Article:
Getting Started with Angular or React

Share on..
Tweet about this on TwitterShare on FacebookShare on Google+Share on TumblrEmail this to someone

When we say Angular, I mean version 6+or whatever is popular at the time of the writing.

I want to make a set of articles starting with basic concepts and moving into more advanced functionality with Angular.

Getting Started

This first article will deal with the basic task of getting your development environment configured on a windows machine.

Why Angular and React

Before getting back into Angular in July of 2017, It has been many years since I had used Angular. Once I started playing with the CLI, i realized how easy it was to spin up projects and really explore, because the hard job of setup was not required. This is a new era web development. There are many tools at your disposal to create web applications with basic architecture to get any small project off the ground and running in minutes.

The thing that is hard to learn or know is how to do it. In technology a lot of things are learned the hard way and this is good. But every once in a while you can get an edge on a technology from someone else telling you exactly what they did and how they succeeded. That is what I want to do. I will put you in a position where you can within minutes on any computer get either of these applications running with just a few commands.

I consider Angular 1.x to be in a different class of library. As of Angular 2 (simply referred to as Angular),  the library takes more of a modern approach that is modular and is directly competing with frameworks like React, Vue,  Aurelia and others. I will just refer to these as “Modern JS Libraries”.

The 50 foot view

We have to know a little bit about the landscape around Angular and some of the options we have when we decide to use one of these libraries. But because they are all so similar with much overlap in their capabilities, sometimes it just comes down to one or two obvious choices for a development team or even a small group of two developers. I think what is most important to get your project off the ground and running is to use the framework that you have any experience with, if at least just for the MVP, go with what you can develop rapidly in. I will be honest that if I was in this situation, I would feel confident inside of an Angular project and be able to reliably estimate ticket size of tasks, etc. But in React I would not be as efficient and knowledgeable about the quirks of using that library. If I was asked to choose, it would be Angular. But this article is more about just showing you how to get started with both, maybe you will like one more than the other. I can at least get you to “Hello World” and a little beyond with a knowledge of the ecosystems as well. Each library has it’s own ecosystem that in able to work with the library, you need to know how to navigate in this area.

I have focused three years at SolarCity and Tesla on honing my Full Stack development skills. In those three years I learned more than in my 15 years of professional experience. Most of my time on the backed using C# to build API’s that we could connect to with our front end applications. When we build an Angular or React project for the first time with those simple command I will teach you, you are getting a ready to go, front end application. For instance, if your project goal was to simply post a page for your nightclub on the web with your address, and a list of events upcoming that come from a database. This is that front piece, the side that everyone sees. That is what I specialize in building and to get started and do my job, both Angular and React have made this very easy.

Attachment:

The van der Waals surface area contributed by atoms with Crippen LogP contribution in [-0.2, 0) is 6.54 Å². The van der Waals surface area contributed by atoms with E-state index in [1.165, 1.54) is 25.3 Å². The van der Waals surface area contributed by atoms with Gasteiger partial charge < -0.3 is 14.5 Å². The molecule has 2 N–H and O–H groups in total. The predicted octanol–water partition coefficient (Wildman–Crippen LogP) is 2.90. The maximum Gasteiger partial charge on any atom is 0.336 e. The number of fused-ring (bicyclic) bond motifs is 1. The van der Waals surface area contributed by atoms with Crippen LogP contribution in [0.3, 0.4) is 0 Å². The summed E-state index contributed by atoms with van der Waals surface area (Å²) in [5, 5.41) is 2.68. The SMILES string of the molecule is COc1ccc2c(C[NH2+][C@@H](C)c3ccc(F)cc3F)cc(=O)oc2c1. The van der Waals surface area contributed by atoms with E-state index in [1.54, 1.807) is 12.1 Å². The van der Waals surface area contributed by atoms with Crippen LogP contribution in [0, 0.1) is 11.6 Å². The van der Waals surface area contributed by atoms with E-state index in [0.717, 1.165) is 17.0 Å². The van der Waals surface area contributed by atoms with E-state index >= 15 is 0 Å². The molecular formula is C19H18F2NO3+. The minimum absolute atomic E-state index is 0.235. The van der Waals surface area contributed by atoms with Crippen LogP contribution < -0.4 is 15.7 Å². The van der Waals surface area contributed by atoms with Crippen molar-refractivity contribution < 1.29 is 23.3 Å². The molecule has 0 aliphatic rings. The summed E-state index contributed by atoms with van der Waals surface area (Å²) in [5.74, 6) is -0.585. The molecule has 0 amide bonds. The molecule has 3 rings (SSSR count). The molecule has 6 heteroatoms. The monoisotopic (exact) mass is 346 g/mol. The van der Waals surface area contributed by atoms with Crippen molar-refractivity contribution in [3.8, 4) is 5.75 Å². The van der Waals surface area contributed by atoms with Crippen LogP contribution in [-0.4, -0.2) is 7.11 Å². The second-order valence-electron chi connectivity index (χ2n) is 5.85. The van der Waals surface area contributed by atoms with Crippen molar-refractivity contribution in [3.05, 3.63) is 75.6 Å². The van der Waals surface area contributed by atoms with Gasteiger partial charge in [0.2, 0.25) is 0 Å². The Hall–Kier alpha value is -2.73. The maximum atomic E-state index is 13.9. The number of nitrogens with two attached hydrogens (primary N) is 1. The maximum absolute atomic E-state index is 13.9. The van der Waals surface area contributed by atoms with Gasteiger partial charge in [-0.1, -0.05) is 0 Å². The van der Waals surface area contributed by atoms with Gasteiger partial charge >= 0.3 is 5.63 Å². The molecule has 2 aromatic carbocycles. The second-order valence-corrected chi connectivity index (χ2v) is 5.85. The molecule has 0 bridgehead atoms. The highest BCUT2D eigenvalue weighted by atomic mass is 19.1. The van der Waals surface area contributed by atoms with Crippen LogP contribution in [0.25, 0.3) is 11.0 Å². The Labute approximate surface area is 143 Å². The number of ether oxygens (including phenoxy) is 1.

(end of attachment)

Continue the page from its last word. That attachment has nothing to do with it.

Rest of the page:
It was not always like this

When I first learned Angular, I was required to not only know the inner-workings of the library and how to import it into an HTML page using JavaScript and loading CSS files, interacting with an API, etc. But I would also need to know all of the configuration bullshit that goes a long with using web-pack to build and minify and polish my files and transpile them from TypeScript into JavaScript. So the fact that I can spin these applications up with literally a few commands, this allows someone to get to the good part of learning much faster. Although hiding the configuration from a developer is only good until he or she get’s to a point where they need to start dealing with it. At this time, they will be more confident in working on the application and will be better suited to deal with that pain..

Before We get to Far

Understand that what I am going to show you is how to get these libraries running locally and inside of a development environment on your computer using your code editor. If you would like to skip all of that nonsense and get straight to building something in Angular and React, I am glad to tell you that there is an app for that. You can log onto the website below and choose an Angular or React application and get straight to work. And it is a complete development environment in the cloud that you can work with. What I aim to show you is a little bit different and although I think that applications like StackBlitz is a glimpse into the future of one of the ways will will develop applications in the oncoming years, I still believe that there is no substitute for knowing the steps involved for building that same type of environment on your own machine.

I am going to assume that people know JavaScript and some type of CLI. If not, you can try faking it for now, sometimes learning new things, you have to assume you can go back and fill in where needed things you don’t know.


Article 0: This article
Article 1: Single and Multi-Slot Projection
Article 2: Cross Component Data Sharing
Article 3: Components
Article 4: Services and Friends
Article 5: Wrapping popular Libraries

Leave a Reply

You must be logged in to post a comment.